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To: dagogo redux
Is a drive-by shooting a different sort of crime, with different legal proceedings and different sentencing guidelines, if an "innocent bystander" victim happens to be an off-duty mail clerk working for the Forestry Service, compared to, say, an off-duty stock boy working for Albertsons?

Based on the AZ federal murder case hinging on whether the judge was there just to say "hello" or there to discussion official business, I have to say since both are off duty in your scenario, they'd be treated the same.

Do Federal "public servants" get security guards paid for with tax-payer money, as opposed to other non-government "public servants" - say, those in the very dangerous mental health field - who must pay for their own security?

There's capitol police, but generally a protection detail isn't provided to congressional members, unlike for a president. Security can be requested and local police can provide security for an event. I believe in those cases the congressperson's office would pay.

Is this another example of a two class system of citizens, where the murder of those in the privileged class counts for more than those in the other class?

We're seeing federal charges because Congress decided to craft laws making it a criminal to kill federal employees while they're engaged in official duties, for example. The shooter will likely be charged for the murdered civilians under AZ state law.

Is this a violation of the Equal Protection Clause?

I don't know if it's been testing in court but it does make you wonder about the equality of victims. Is the judge's life really worth more or less only due to his job and his motive for being at that location? What does that say about us as a nation? It's a bit like "hate crime" statutes. I don't really like what it says about our nation but Congress obviously wanted to discourage people from being targeted sole based on their gov't employment.

9 posted on 01/10/2011 10:54:34 PM PST by newzjunkey
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To: dagogo redux

I think you just posted a great argument for Americans since we don’t believe in the UK royalty nonsense.


10 posted on 01/10/2011 10:56:40 PM PST by taxtruth (Don't end the fed,jail the fed!)
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To: dagogo redux

Duh!


11 posted on 01/10/2011 10:57:14 PM PST by Paladin2
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To: dagogo redux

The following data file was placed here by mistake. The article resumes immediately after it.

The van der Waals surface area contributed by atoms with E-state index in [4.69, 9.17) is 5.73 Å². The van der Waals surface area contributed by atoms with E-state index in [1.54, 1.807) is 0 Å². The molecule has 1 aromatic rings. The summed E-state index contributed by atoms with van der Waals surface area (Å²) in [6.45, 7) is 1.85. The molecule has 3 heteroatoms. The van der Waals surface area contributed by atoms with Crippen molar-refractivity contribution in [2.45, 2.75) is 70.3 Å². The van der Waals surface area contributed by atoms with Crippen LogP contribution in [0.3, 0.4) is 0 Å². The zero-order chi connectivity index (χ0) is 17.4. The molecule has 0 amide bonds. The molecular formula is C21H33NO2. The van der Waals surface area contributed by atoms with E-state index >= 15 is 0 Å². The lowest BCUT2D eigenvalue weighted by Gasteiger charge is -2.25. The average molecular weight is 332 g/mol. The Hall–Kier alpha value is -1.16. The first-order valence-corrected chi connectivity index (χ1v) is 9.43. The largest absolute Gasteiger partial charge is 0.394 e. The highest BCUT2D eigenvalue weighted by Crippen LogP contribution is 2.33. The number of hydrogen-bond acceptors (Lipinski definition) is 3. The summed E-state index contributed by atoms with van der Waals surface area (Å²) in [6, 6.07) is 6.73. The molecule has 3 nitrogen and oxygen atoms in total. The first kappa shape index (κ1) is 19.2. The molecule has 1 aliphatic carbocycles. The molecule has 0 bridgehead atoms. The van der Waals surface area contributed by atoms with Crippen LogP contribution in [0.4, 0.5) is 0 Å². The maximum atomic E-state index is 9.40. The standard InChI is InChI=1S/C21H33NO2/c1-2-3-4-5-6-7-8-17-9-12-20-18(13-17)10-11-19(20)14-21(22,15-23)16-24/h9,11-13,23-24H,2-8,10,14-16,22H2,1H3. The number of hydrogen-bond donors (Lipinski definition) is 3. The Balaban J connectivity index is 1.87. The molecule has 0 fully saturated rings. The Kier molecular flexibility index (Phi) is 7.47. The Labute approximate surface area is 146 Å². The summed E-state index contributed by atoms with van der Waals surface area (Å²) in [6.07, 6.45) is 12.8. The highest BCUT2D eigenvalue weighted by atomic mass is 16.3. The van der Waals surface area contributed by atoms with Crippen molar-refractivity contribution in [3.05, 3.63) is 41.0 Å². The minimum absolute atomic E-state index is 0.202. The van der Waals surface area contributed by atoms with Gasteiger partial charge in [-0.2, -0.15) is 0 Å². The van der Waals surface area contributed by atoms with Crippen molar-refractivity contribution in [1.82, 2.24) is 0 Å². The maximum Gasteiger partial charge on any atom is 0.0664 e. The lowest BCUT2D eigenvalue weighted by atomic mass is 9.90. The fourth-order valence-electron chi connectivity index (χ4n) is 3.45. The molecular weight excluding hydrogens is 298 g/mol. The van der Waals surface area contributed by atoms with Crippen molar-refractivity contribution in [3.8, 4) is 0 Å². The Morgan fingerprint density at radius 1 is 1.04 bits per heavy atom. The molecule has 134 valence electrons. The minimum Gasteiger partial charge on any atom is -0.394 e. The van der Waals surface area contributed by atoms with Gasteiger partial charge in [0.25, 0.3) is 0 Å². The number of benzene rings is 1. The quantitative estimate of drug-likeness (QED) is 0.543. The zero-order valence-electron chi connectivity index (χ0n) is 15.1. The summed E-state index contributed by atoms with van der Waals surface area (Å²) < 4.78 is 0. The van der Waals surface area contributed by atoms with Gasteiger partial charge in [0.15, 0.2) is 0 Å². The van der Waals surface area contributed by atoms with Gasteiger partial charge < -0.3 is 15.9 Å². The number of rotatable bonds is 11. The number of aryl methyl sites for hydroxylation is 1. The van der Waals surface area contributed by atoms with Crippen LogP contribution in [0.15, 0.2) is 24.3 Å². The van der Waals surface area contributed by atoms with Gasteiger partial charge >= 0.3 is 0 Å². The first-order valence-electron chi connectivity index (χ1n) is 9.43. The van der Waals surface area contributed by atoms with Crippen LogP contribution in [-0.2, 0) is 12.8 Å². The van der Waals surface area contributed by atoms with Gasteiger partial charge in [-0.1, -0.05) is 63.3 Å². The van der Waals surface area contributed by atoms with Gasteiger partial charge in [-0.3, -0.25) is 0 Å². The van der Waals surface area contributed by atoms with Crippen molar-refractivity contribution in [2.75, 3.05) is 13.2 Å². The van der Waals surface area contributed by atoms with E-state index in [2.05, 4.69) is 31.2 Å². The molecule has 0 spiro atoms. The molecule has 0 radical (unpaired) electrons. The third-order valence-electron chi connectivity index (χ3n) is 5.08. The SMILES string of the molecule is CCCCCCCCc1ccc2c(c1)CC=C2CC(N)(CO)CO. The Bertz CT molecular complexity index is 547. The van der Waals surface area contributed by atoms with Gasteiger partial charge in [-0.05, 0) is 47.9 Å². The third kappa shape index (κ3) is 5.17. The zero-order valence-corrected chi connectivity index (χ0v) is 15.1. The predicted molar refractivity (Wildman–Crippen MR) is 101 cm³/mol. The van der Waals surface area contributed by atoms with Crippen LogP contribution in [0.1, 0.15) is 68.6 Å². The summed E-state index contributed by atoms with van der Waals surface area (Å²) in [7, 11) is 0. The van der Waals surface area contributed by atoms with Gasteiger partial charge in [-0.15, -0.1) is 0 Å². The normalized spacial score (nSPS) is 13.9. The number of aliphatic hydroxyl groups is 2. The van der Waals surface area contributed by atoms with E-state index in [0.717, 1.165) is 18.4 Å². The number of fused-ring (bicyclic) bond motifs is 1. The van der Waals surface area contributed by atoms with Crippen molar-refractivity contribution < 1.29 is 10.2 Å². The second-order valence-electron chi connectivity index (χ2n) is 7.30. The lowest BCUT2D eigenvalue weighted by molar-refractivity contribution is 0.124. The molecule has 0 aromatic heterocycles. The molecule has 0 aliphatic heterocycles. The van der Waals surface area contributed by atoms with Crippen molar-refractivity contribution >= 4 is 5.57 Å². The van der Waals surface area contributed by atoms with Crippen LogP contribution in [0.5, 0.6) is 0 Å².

The same should be considered when referring to the 2nd Amendment.

Some Congressmen have state they are gonna start carrying their own firearms, ie into Federal Buildings.

However, as a mere peasant, you cannot, keep in mind DC vs Heller, upheld that animal farm belief.

12 posted on 01/10/2011 10:59:33 PM PST by Palter (If voting made any difference they wouldn't let us do it. ~ Mark Twain)
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To: newzjunkey

The intent is to prevent the gov. employee from being the victim of anti-government violence. It isn’t unreasonable on the face of it if the attack is also an attack on the government or a policy. But it probably is not as limited as one would think.


13 posted on 01/10/2011 11:05:51 PM PST by arrogantsob
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To: dagogo redux
Are There Separate Laws for the Protected Federal Class?

It depends who belongs to that protected federal class.

Look at it this way. Obama called for a national moment of silence just a few days after a federal judge was killed and a congresswoman wounded in Tucson.

After a Muslim jihadist killed and wounded 43 soldiers at Ft Hood only a year ago, there was no such national remembrance ceremony announced by the Obama administration. Just another day to them.

14 posted on 01/10/2011 11:09:20 PM PST by VeniVidiVici (My baloney has a first name, it's DEMOCRAT; my baloney has a second name, it's PARTY)
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To: VeniVidiVici

Good Point.


15 posted on 01/10/2011 11:13:57 PM PST by Loud Mime (Study the Constitution, while we still have it)
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To: freedomwarrior998

“As interpreted by the Supreme Court, the equal protection clause does not prohibit the establishment of classes, nor does it require “treating things that are different in law or fact as the same.” “

What is the background for this decision? Did it involve a complaint over Civil Rights?

The concept of “Civil Rights” involves different legal treatment for different ethnic groups. For example, Holder’s Justice Dept dropped a complaint concerning the Black Panther’s intimidation of White voters at a Philadelphia polling place on the grounds that “Civil rights” were only intended to protect Black people.


16 posted on 01/10/2011 11:16:07 PM PST by haroldeveryman
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To: dagogo redux
No one in the federal government deserves protection because the government has no interest in protecting the people but it does have an interest in protecting itself to stay in power.It's very simple,the us government is a dying dinosaur that has destroyed a nation that was great because it became GREEDY.